SESAY: Thank you so much. All right, well Donald Trump has used his executive power, quite a bit over the past few days that include executive orders. Official documents that declare government policy. An executive order gives instructions to government agencies and departments on how to operate. Executive actions are broader and include proclamations, memorandums and proposals. Both carry legal weight but neither is as powerful as a law passed by Congress. One of the most infamous executive orders was issued in 1942. It established internment camps for Japanese-Americans and others during World War 2.

Well the DOW Jones Industrial Average is at a record highs 20,000 for the first time ever. It has been coming close for weeks now but it finally hit the big milestone on Wednesday. The other two, main U.S. had seen the S&P 500 and Nasdaq are also at record highs. The stock market has made big gains on the Trump election after many investors worried - they worried quite a bit, that he might actually cause a market crash. That has not happened. Let's see how the Asian markets are reacting. And they're reacting positively to the historic numbers in the U.S. as you see that the Nikkei is up over 1.81 percent by the biggest market in late trading. The Hang Seng isn't far behind as you see there 1.38 percent. And the ASX200 is also up as you there on your screens. And the Shanghai Composite is doing well also. So it's looking good on the Asian Markets, they did well. Let's bring Global Business Executive, Ryan Patel. He joins me now live. Ryan, good to have you with us. As we talk about the DOW surging and doing so well, hitting this benchmark 20,000, you know, it's being framed as historic. But why is it significant? This number? This benchmark?

RYAN PATEL, GLOBAL BUSINESS EXECUTIVE: Well listen, it definitely is historic. You know, I think, that they - for about eight, nine years ago, you wouldn't even think that we would be here today. For the next - for the next goal, to me, the 20,000 number is significant because of what has gone on in the last eight to nine years where, you know, unemployment raise has been lowered, last ten years. The wage, you know, the minimum wage has gone up, percentage wise. In addition to you know, I think what Obama's actually done underneath his agenda, the agendas definitely increased the likelihood of more spending as well.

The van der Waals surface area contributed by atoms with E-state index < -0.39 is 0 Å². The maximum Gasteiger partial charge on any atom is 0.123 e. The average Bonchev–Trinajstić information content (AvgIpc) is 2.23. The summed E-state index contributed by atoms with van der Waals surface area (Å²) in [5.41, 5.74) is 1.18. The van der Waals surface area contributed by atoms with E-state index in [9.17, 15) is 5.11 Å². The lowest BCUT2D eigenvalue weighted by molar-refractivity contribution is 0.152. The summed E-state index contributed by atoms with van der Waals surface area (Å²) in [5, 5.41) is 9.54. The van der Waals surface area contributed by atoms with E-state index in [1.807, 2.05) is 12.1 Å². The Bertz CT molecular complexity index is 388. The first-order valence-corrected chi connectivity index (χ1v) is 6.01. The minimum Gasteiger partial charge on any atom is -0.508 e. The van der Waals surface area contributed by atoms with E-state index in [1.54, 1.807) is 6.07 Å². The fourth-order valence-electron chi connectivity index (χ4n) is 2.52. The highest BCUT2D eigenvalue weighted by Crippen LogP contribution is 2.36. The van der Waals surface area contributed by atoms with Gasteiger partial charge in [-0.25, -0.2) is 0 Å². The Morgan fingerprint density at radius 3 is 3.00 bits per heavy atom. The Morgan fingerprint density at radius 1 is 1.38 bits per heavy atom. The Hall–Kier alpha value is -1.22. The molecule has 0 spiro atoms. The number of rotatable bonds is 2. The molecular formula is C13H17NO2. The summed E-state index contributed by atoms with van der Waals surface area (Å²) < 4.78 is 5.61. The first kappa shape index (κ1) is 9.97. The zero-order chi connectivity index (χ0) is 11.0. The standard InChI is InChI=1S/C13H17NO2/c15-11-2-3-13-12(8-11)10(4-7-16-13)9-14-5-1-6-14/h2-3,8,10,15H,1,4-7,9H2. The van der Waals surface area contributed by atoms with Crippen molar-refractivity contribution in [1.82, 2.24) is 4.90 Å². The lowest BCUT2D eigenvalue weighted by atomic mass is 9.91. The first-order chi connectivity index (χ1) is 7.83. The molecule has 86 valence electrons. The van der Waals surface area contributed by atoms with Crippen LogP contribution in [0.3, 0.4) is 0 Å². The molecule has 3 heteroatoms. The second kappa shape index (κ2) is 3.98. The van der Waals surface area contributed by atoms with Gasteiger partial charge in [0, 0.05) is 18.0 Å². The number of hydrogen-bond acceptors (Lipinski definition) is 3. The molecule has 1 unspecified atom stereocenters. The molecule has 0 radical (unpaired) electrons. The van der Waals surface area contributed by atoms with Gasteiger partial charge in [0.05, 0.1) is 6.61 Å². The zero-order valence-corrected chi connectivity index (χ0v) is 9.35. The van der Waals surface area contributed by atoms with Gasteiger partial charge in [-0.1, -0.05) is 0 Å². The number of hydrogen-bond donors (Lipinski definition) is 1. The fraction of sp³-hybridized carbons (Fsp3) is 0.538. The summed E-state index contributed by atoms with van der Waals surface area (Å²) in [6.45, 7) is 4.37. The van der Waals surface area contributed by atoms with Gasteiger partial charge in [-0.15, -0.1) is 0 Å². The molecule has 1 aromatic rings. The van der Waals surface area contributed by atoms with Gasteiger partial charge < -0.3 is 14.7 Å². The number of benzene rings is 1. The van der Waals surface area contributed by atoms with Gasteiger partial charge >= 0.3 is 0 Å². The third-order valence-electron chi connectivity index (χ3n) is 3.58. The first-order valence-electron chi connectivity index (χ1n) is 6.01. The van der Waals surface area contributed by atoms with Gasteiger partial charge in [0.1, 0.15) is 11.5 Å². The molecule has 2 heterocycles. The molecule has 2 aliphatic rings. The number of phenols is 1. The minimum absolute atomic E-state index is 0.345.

SESAY: OK, so who takes the credit here? Because I've just heard you say a great deal about President Obama and effectively, you know I was going to ask you that.


SESAY: I mean, who's behind this?

PATEL: Listen. This 20,000 now - this 20,000 number is just a number, right? It's a large cap of 30 companies, right. This hasn't happened overnight. It's been going on laying brick by brick over the last eight to nine years. And I think, what you take from this numbers is that, you know, many fund managers, investors, portfolio managers, they are no, they want to see now this number to be 30,000 in six years, right. That is very plausible dude to do in about 33 percent. That's 5 percent a year. So, I would say it's not overnight. I can't attest that it happened over the last few weeks. But obviously, the economy has steadily grown from where we were in 2009 to where we are today definitely in a better place.

SESAY: There was so much fear in some quarters about a trump presidency and yet we've seen the market be quite resilient and in fact, you know, continue to move in the right direction. Are you surprised by what we're seeing?

PATEL: I'm actually kind of not. I mean, you think about the optimism that's going on. If you hear the administration talk about, you know, cutting taxes, bringing back money into the U.S. and really kind of cutting, you know -- making better infrastructure, it kinds of gives optimism to investors to say that companies are going to be more profitable here in the U.S. and there's going to be change and that there could be more cash flow going back into, you know, into the pockets of the workers here in the U.S.